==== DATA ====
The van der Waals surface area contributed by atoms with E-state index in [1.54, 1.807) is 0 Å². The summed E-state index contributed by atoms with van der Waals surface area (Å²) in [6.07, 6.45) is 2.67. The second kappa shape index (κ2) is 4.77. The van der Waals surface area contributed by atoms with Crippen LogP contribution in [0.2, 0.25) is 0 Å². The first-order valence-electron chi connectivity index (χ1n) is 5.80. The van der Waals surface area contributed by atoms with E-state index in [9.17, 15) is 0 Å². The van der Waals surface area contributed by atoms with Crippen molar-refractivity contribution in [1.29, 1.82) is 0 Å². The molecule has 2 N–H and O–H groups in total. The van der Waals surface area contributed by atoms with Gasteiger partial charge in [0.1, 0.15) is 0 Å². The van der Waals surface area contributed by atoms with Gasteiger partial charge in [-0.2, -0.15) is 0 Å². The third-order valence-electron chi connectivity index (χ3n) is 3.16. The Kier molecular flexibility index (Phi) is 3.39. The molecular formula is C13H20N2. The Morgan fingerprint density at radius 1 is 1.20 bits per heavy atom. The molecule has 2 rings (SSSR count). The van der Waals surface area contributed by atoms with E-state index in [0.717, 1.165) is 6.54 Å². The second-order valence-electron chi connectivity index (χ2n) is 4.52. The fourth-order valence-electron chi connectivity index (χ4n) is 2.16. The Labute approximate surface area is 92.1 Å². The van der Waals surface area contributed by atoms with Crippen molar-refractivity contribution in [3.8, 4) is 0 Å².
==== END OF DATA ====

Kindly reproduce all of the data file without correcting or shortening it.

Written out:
The van der Waals surface area contributed by atoms with E-state index in [1.54, 1.807) is 0 Å². The summed E-state index contributed by atoms with van der Waals surface area (Å²) in [6.07, 6.45) is 2.67. The second kappa shape index (κ2) is 4.77. The van der Waals surface area contributed by atoms with Crippen LogP contribution in [0.2, 0.25) is 0 Å². The first-order valence-electron chi connectivity index (χ1n) is 5.80. The van der Waals surface area contributed by atoms with E-state index in [9.17, 15) is 0 Å². The van der Waals surface area contributed by atoms with Crippen molar-refractivity contribution in [1.29, 1.82) is 0 Å². The molecule has 2 N–H and O–H groups in total. The van der Waals surface area contributed by atoms with Gasteiger partial charge in [0.1, 0.15) is 0 Å². The van der Waals surface area contributed by atoms with Gasteiger partial charge in [-0.2, -0.15) is 0 Å². The third-order valence-electron chi connectivity index (χ3n) is 3.16. The Kier molecular flexibility index (Phi) is 3.39. The molecular formula is C13H20N2. The Morgan fingerprint density at radius 1 is 1.20 bits per heavy atom. The molecule has 2 rings (SSSR count). The van der Waals surface area contributed by atoms with E-state index in [0.717, 1.165) is 6.54 Å². The second-order valence-electron chi connectivity index (χ2n) is 4.52. The fourth-order valence-electron chi connectivity index (χ4n) is 2.16. The Labute approximate surface area is 92.1 Å². The van der Waals surface area contributed by atoms with Crippen molar-refractivity contribution in [3.8, 4) is 0 Å².